It's important to note that with school age children dealing with cancer in a parent can be quite traumatizing. Emily has asked me several times if I am going to die. Don't underestimate the thoughts that are going through their minds. We have chosen to share the diagnosis and treatment with the kids to a degree that they are able to understand it. Using art and creative activities has helped them sort out the huge emotions that come with a mom being sick. Children who are unable to express themselves can often exhibit difficulties in school and can have difficulty concentrating in class. Children who are younger can even demonstrate regression to earlier stages of development as a way of expressing their inner world of confusion as to why mommy is so distracted. My youngest was just starting to use the potty but she has slowed way down in using it on a daily basis. But she is able to scribble and draw and express herself each day.

Whether a child draws a story, writes a story, makes a doll (with clay or fabric) or manipulates a body tracing....artistic outlets help kids express their inner turmoil. Cancer is a big deal to anyone, but helping give a child tools to master it and feel like they have some say in what's happening is very empowering and will help them through a difficult time in their childhood. I have seen first hand how my kids have benefited from art therapy. I hope sharing this helps others somehow too.


  1. What a great post! I'd like your permission to link this post on Mothers With Cancer. I think it would be a great resource. Let me know :)

  2. I am amazed that more people do not utilize this in schools. As a former special education teacher and behavior specialist, I used art to help the kids open up about pressing issues. It was always incredible to see/hear the reactions from a child that was known to shut down emotionally and then act out.

    This was a great idea to help your babies through this time.

  3. I enjoyed reading every word of this post. Art is so important for the kids and adults as well. I love how your daughter wanted to sit "in your belly" for the picture. Be well and get that rest that you need to heal.

  4. I think it is so wonderful that you are able to help your children deal with all of this in a way that is so natural. I can't imagine having had to deal with a parent's illness at such a young age, but I know your girls will be so much stronger for having the outlet you are giving them!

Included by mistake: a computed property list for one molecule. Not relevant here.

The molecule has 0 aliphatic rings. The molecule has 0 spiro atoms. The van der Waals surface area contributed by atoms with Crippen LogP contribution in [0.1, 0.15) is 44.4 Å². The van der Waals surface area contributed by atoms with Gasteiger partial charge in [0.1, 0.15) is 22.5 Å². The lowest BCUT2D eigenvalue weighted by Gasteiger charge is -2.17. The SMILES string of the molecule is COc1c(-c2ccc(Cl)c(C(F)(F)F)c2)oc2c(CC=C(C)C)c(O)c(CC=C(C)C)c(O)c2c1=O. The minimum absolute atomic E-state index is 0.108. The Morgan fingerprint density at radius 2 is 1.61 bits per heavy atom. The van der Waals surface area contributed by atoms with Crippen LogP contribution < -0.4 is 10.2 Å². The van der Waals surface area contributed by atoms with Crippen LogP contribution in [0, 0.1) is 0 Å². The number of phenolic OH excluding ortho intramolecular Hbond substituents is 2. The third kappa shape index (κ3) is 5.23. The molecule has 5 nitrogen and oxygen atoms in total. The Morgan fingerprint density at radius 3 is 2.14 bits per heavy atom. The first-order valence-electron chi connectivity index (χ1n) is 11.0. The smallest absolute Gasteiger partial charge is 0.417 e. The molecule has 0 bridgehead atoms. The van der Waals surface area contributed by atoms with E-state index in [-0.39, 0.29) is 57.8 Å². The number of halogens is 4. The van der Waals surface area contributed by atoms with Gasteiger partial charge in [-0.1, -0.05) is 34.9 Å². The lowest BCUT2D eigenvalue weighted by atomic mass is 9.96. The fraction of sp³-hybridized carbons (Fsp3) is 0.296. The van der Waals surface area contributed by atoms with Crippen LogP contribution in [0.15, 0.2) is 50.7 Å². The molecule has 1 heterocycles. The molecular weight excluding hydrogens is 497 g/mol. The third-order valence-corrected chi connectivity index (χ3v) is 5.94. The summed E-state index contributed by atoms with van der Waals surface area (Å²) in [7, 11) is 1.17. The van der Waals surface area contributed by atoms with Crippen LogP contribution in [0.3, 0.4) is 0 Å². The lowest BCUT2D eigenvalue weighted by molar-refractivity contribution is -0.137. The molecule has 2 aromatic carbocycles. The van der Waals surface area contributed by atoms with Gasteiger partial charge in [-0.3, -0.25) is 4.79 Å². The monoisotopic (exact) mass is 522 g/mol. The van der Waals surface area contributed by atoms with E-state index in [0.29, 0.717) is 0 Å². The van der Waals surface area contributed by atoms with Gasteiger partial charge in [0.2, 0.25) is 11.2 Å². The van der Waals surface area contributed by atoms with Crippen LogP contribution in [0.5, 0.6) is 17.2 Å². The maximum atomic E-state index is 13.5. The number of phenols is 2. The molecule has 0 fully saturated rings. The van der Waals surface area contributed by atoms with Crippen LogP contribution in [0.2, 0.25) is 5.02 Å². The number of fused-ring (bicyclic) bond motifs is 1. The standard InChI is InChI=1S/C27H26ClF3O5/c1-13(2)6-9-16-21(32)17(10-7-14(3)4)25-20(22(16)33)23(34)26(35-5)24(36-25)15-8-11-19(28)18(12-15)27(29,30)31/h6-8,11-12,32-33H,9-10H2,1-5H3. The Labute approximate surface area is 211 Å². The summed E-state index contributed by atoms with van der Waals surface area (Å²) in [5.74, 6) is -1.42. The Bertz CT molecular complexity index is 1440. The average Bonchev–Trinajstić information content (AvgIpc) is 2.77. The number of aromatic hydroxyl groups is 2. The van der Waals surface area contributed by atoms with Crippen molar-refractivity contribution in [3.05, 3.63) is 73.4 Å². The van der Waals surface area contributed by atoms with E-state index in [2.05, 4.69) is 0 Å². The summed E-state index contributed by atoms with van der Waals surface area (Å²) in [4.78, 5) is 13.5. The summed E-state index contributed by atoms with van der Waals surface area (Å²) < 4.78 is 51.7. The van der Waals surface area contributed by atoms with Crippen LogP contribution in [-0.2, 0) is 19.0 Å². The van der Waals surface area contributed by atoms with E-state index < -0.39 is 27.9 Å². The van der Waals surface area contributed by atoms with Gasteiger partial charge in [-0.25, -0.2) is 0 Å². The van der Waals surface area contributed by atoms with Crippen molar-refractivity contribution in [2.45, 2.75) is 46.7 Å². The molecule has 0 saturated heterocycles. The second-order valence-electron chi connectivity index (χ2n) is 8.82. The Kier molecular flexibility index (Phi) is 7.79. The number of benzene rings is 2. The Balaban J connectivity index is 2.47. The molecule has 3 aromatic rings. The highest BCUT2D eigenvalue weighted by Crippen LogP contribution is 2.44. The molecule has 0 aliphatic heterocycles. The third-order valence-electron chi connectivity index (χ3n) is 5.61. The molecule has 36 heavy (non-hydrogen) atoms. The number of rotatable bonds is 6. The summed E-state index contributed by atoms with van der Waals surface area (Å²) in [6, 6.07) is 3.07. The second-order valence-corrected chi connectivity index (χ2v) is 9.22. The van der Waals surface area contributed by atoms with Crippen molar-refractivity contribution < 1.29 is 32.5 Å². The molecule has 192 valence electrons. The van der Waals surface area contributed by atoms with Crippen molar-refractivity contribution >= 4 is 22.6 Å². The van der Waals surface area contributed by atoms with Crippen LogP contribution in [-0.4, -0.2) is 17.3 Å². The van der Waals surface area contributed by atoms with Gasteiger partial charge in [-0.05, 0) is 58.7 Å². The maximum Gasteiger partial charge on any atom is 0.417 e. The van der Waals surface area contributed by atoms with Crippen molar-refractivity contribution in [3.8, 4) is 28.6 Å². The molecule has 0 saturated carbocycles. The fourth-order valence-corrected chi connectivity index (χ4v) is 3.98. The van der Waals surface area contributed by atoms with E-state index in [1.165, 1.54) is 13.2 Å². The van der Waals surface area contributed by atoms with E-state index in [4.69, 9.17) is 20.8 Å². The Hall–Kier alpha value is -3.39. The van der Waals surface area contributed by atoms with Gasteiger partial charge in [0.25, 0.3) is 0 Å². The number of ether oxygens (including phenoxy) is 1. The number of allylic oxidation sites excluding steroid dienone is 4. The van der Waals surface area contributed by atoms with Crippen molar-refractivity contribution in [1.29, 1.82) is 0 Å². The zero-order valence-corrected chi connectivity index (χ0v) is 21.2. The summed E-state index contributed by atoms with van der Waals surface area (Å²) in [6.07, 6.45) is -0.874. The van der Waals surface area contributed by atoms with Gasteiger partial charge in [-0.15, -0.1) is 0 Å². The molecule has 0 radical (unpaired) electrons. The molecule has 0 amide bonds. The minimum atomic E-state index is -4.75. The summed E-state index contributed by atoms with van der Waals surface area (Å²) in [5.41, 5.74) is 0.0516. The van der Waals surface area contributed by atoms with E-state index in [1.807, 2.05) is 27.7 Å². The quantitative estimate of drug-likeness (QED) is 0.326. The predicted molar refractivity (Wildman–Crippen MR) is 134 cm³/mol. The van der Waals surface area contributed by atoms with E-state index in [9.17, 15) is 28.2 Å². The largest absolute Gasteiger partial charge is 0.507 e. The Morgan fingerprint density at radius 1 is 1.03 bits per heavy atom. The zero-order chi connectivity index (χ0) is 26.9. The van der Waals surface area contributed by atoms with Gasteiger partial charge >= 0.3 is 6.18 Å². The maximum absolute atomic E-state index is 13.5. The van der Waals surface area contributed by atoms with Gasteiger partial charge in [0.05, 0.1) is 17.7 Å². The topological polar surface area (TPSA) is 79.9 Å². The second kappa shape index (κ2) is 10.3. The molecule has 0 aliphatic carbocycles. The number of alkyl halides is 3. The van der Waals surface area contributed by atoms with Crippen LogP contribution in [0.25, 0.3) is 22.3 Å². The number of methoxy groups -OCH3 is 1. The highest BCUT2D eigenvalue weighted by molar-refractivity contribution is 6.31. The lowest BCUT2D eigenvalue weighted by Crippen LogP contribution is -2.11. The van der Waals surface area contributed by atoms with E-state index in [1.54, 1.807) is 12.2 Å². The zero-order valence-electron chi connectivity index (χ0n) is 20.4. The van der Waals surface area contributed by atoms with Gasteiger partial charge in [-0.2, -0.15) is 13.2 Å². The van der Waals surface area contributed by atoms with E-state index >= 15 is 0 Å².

5. oh i love LOVE loveit jodi how fun and you shared your life with usthrough the eyes of your beautiful children what a special gift ou gave us all! I love the self portrait and how your precious angel expressed all the diffrent colors of mommys disease omgosh heart melting sweet! You are truely one blessed mommy!
    huge hugs

  6. Wow - you have an amazing family. Good for you for having them see a therapist and to offer them so many ways to express themselves - especially during this difficult time - it can only have a positive effect on them and help them cope. Best wishes to you all - so glad your chemo is finally over and you're on the road to recovery!

  7. Wow it's amazing. Art is so important for the kids and adults as well.I can't imagine having had to deal with a parent's illness at such a young age, but I know your girls will be so much stronger for having the outlet you are giving them!

  8. I think it is so wonderful that you are able to help your children deal with all of this in a way that is so natural.
    It's really Great have an amazing family. JODI

  9. Lavonne Fischer, MA, Sp.DJanuary 4, 2009 at 5:11 PM

    As I prepare to speak to a group of doctors about the benefits of art therapy for cancer patients, I ran across your website. As an art therapist and educator, and spiritual director, I was deeply moved by your story, especially the cut out hands being placed on your body for "hands on" healing. It goes to the heart of why we use art therapy for healing. And to the heart of children where honesty and love abide. Blessings and healing to you all.

  10. thank you all so much...links are welcome and I'm honored to have been found prior to your talk to the doctors...draw from within and let those feelings out :) Jodi

  11. I came across your site as I was researching the impact art has on children with long-term health challenges. I have designed a program whereby I go into the hospitals and have the kids make scrapbooks titled 'All About Me'. I think the act of designing pages using pictures of their favorite things will be emotionally healing for these kids. I can't wait to get started!
    To learn more visit